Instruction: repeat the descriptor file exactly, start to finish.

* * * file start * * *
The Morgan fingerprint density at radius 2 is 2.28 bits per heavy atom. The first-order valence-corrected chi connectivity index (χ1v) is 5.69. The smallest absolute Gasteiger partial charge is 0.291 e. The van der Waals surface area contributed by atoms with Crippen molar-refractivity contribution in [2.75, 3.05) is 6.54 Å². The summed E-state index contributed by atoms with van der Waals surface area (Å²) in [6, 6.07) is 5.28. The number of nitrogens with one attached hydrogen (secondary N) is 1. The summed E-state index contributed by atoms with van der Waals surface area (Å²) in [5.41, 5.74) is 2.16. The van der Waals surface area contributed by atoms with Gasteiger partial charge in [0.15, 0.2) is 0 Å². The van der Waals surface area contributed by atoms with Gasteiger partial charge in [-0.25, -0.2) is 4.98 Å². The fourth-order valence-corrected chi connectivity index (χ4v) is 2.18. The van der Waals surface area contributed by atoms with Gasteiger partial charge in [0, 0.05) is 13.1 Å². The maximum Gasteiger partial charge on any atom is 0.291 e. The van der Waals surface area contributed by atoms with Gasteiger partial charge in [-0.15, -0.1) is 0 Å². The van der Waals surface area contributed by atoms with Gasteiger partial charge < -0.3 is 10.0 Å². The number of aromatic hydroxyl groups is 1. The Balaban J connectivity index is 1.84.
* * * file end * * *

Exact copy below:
The Morgan fingerprint density at radius 2 is 2.28 bits per heavy atom. The first-order valence-corrected chi connectivity index (χ1v) is 5.69. The smallest absolute Gasteiger partial charge is 0.291 e. The van der Waals surface area contributed by atoms with Crippen molar-refractivity contribution in [2.75, 3.05) is 6.54 Å². The summed E-state index contributed by atoms with van der Waals surface area (Å²) in [6, 6.07) is 5.28. The number of nitrogens with one attached hydrogen (secondary N) is 1. The summed E-state index contributed by atoms with van der Waals surface area (Å²) in [5.41, 5.74) is 2.16. The van der Waals surface area contributed by atoms with Gasteiger partial charge in [0.15, 0.2) is 0 Å². The van der Waals surface area contributed by atoms with Gasteiger partial charge in [-0.25, -0.2) is 4.98 Å². The fourth-order valence-corrected chi connectivity index (χ4v) is 2.18. The van der Waals surface area contributed by atoms with Gasteiger partial charge in [0, 0.05) is 13.1 Å². The maximum Gasteiger partial charge on any atom is 0.291 e. The van der Waals surface area contributed by atoms with Gasteiger partial charge in [-0.15, -0.1) is 0 Å². The van der Waals surface area contributed by atoms with Gasteiger partial charge < -0.3 is 10.0 Å². The number of aromatic hydroxyl groups is 1. The Balaban J connectivity index is 1.84.